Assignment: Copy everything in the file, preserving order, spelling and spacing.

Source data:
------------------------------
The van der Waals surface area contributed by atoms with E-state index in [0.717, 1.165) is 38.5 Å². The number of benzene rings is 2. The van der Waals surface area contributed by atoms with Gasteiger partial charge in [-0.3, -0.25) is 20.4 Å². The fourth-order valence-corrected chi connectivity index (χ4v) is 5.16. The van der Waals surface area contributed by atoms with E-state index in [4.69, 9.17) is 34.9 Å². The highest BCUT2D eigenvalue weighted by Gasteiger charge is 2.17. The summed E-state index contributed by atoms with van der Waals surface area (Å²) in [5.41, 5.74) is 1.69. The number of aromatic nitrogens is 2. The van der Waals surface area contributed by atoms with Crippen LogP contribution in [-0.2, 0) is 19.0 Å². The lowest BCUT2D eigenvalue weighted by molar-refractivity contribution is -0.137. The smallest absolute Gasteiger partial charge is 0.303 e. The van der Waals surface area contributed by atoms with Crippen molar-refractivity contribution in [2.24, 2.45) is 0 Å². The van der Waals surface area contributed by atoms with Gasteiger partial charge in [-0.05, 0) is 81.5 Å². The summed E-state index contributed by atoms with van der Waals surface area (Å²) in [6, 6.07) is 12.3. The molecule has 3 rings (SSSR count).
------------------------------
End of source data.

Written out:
The van der Waals surface area contributed by atoms with E-state index in [0.717, 1.165) is 38.5 Å². The number of benzene rings is 2. The van der Waals surface area contributed by atoms with Gasteiger partial charge in [-0.3, -0.25) is 20.4 Å². The fourth-order valence-corrected chi connectivity index (χ4v) is 5.16. The van der Waals surface area contributed by atoms with E-state index in [4.69, 9.17) is 34.9 Å². The highest BCUT2D eigenvalue weighted by Gasteiger charge is 2.17. The summed E-state index contributed by atoms with van der Waals surface area (Å²) in [5.41, 5.74) is 1.69. The number of aromatic nitrogens is 2. The van der Waals surface area contributed by atoms with Crippen LogP contribution in [-0.2, 0) is 19.0 Å². The lowest BCUT2D eigenvalue weighted by molar-refractivity contribution is -0.137. The smallest absolute Gasteiger partial charge is 0.303 e. The van der Waals surface area contributed by atoms with Crippen molar-refractivity contribution in [2.24, 2.45) is 0 Å². The van der Waals surface area contributed by atoms with Gasteiger partial charge in [-0.05, 0) is 81.5 Å². The summed E-state index contributed by atoms with van der Waals surface area (Å²) in [6, 6.07) is 12.3. The molecule has 3 rings (SSSR count).